Misperception 10: The release of ransomware is the whole attack – if we survive that we’re OK 

Sophos Advice: Unfortunately, this is rarely the case. Ransomware is just the point where the attackers want you to realize they are there and what they have done. 

The adversaries are likely to have been in your network for days if not weeks before releasing the ransomware, exploring, disabling, or deleting backups, finding the machines with high-value information or applications to target for encryption, removing information, and installing additional payloads such as backdoors. Maintaining a presence in the victim’s networks allows attackers to launch a second attack if they want to. 

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Strategies

Use rewards effectively to boost employee creativity

The choice of rewards fostered creativity by raising the employees’ belief in their ability to be creative. Alternative rewards also had a powerful impact on boosting the creativity of employees who earlier had scored high on an assessment of creative personality characteristics.

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Photo by Roberto Nickson from Pexels.com

To boost employees’ creativity, managers should consider offering a set of rewards for them to choose from, according to a new study by management experts at Rice University, Tulane University, the University of North Carolina at Greensboro and National Taiwan Normal University.

The study, co-authored by Jing Zhou, the Mary Gibbs Jones Professor of Management and Psychology at Rice’s Jones Graduate School of Business, is the first to systematically examine the effects of reward choice in a field experiment, which was conducted in the context of an organizationwide suggestion program. An advance copy of the paper is published online in the Journal of Applied Psychology.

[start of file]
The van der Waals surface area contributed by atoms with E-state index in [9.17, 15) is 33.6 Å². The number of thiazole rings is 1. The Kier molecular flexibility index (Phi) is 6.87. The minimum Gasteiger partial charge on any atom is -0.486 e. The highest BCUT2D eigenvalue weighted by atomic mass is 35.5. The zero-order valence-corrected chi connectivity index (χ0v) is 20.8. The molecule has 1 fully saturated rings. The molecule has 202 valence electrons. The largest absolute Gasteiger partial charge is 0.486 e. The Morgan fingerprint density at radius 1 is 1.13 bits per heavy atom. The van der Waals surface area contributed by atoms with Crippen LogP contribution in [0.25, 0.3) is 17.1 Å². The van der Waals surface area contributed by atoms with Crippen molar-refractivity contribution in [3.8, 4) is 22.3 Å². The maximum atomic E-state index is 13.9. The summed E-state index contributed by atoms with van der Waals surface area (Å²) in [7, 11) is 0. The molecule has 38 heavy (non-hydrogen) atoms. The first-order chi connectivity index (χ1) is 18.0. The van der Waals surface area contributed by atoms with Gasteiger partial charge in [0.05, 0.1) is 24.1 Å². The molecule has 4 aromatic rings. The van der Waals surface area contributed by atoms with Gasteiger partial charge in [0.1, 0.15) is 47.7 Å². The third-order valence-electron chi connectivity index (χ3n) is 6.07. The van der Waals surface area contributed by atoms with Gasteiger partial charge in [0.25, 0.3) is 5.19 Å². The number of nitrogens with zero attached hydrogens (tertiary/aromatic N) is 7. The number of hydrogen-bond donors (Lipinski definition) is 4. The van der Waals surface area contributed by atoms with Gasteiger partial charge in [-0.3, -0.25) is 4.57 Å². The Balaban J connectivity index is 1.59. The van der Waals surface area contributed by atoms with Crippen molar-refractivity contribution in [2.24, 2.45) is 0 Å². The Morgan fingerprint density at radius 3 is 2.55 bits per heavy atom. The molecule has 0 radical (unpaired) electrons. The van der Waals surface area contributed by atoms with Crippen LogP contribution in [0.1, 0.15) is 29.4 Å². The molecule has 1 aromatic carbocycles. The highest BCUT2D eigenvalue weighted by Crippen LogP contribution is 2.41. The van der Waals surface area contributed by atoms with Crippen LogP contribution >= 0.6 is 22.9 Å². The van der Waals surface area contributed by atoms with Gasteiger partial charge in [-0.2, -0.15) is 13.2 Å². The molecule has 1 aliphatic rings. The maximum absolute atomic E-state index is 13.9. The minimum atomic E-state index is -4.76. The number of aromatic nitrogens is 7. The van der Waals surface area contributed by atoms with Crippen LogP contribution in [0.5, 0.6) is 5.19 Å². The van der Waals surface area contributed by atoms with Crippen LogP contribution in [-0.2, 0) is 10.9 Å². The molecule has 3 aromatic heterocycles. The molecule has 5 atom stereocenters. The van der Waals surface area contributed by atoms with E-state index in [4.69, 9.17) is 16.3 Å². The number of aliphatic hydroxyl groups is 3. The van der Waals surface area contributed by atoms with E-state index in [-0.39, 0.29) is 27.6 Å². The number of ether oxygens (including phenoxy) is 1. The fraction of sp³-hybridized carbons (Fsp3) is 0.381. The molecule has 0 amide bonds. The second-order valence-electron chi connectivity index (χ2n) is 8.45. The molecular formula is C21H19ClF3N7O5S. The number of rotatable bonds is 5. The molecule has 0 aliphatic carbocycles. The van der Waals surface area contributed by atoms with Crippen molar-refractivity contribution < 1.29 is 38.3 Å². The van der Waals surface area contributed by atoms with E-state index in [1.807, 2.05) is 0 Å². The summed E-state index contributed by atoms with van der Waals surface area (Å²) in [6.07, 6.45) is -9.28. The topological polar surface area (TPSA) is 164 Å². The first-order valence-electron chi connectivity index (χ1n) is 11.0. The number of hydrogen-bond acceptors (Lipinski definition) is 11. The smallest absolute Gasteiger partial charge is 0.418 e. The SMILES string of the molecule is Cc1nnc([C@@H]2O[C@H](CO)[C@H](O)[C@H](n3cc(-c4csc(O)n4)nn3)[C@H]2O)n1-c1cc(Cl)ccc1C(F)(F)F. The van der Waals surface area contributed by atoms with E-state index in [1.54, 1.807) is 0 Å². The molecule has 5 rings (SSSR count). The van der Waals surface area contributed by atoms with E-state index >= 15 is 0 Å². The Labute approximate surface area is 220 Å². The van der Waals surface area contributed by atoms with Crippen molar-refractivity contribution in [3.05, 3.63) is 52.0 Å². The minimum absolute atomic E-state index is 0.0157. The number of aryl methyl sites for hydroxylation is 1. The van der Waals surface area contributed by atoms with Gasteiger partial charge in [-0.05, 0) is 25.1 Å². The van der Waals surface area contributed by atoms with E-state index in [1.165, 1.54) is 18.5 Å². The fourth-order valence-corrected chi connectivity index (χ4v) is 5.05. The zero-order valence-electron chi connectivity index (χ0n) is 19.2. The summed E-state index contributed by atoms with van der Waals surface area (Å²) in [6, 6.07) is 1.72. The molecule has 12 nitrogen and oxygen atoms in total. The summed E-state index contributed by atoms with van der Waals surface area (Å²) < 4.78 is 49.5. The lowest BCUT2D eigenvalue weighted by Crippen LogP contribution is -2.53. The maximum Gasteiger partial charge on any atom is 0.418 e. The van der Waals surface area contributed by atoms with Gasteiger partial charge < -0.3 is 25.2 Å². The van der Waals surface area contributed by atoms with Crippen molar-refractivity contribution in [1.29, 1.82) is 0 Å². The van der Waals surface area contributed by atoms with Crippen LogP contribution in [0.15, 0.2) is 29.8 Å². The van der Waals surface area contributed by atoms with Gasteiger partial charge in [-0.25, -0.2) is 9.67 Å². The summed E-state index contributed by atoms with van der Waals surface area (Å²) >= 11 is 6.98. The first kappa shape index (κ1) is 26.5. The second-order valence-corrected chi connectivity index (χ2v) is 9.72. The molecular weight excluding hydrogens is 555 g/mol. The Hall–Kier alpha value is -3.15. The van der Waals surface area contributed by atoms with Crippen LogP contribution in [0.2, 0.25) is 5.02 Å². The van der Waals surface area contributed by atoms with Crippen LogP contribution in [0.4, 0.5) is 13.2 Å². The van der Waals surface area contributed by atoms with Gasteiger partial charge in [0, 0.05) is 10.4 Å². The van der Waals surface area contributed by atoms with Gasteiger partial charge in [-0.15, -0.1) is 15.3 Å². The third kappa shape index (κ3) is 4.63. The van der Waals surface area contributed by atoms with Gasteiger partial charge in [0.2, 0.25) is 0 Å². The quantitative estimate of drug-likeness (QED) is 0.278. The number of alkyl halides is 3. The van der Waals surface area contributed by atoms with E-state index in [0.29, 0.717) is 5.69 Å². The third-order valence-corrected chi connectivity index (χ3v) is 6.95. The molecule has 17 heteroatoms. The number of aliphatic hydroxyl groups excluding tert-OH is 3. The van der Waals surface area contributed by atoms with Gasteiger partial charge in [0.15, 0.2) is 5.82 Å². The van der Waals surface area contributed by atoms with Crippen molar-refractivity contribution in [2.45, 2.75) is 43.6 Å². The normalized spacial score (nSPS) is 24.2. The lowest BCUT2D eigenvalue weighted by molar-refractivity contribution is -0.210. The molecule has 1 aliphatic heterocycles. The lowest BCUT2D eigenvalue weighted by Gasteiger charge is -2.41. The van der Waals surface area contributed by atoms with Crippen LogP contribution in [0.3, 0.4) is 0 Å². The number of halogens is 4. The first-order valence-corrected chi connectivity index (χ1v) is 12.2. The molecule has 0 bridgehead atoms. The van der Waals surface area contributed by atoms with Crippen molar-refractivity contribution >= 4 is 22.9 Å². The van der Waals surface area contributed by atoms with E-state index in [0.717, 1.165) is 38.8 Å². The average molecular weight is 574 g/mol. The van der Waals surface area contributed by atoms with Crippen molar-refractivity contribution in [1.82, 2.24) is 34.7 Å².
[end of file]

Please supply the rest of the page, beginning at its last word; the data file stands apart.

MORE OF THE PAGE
“Organizations spend a lot of resources and exert a great deal of effort in designing incentive schemes that reward the employees who exhibit creativity at work,” Zhou said. “Our results showed that the effort may be a bit misplaced. Instead of discovering one reward type that is particularly effective at promoting creativity, what is more effective is to provide the employees with the opportunity to choose from several reward types, if they submit one or more ideas that are among the top 20% most creative ones.”

Workers in the study were given a range of options: a financial reward for the individual employee or their team, a self-discretionary reward such as getting priority to select days off, or a donation the company made to a charity selected by the employee. Those choices had positive, significant effects on the number of creative ideas employees generated and the creativity level of those ideas, Zhou and her co-authors found.

The researchers arrived at their findings by conducting a quasi-experiment at a company in Taiwan over the course of several months. Then they conducted a second experimental study that included employees from 12 organizations in Taiwan to replicate the first study’s results and compared the results with a control group.

The studies also found that rewards aimed at helping others, such as making a donation to a charity, might be especially powerful. But for less-creative employees, alternative rewards that benefit those in need might actually lower creativity and should be avoided, the authors said.

The researchers also found that the choice of rewards fostered creativity by raising the employees’ belief in their ability to be creative. Alternative rewards also had a powerful impact on boosting the creativity of employees who earlier had scored high on an assessment of creative personality characteristics.

Zhou co-authored the paper with Greg Oldham of Tulane, Aichia Chuang of the University of North Carolina at Greensboro and Ryan Shuwei Hsu of National Taiwan Normal University.